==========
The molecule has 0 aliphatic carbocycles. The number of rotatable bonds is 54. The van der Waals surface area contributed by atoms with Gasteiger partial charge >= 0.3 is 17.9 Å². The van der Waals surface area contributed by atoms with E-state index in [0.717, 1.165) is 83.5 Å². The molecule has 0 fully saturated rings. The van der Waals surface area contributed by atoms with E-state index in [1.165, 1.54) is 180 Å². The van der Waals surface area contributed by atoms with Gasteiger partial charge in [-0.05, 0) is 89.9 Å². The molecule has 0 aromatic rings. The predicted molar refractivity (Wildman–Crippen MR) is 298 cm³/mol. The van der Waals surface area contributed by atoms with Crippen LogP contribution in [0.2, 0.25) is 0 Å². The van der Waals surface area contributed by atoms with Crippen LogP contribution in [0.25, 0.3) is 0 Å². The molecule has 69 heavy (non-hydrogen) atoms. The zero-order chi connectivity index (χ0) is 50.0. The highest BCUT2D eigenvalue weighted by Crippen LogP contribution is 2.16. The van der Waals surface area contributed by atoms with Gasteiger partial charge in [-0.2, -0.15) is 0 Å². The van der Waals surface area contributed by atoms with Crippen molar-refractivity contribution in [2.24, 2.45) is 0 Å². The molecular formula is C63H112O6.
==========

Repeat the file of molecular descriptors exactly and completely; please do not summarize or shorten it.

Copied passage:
The molecule has 0 aliphatic carbocycles. The number of rotatable bonds is 54. The van der Waals surface area contributed by atoms with Gasteiger partial charge >= 0.3 is 17.9 Å². The van der Waals surface area contributed by atoms with E-state index in [0.717, 1.165) is 83.5 Å². The molecule has 0 fully saturated rings. The van der Waals surface area contributed by atoms with E-state index in [1.165, 1.54) is 180 Å². The van der Waals surface area contributed by atoms with Gasteiger partial charge in [-0.05, 0) is 89.9 Å². The molecule has 0 aromatic rings. The predicted molar refractivity (Wildman–Crippen MR) is 298 cm³/mol. The van der Waals surface area contributed by atoms with Crippen LogP contribution in [0.2, 0.25) is 0 Å². The van der Waals surface area contributed by atoms with Crippen LogP contribution in [0.25, 0.3) is 0 Å². The molecule has 69 heavy (non-hydrogen) atoms. The zero-order chi connectivity index (χ0) is 50.0. The highest BCUT2D eigenvalue weighted by Crippen LogP contribution is 2.16. The van der Waals surface area contributed by atoms with Gasteiger partial charge in [-0.2, -0.15) is 0 Å². The van der Waals surface area contributed by atoms with Crippen molar-refractivity contribution in [2.24, 2.45) is 0 Å². The molecular formula is C63H112O6.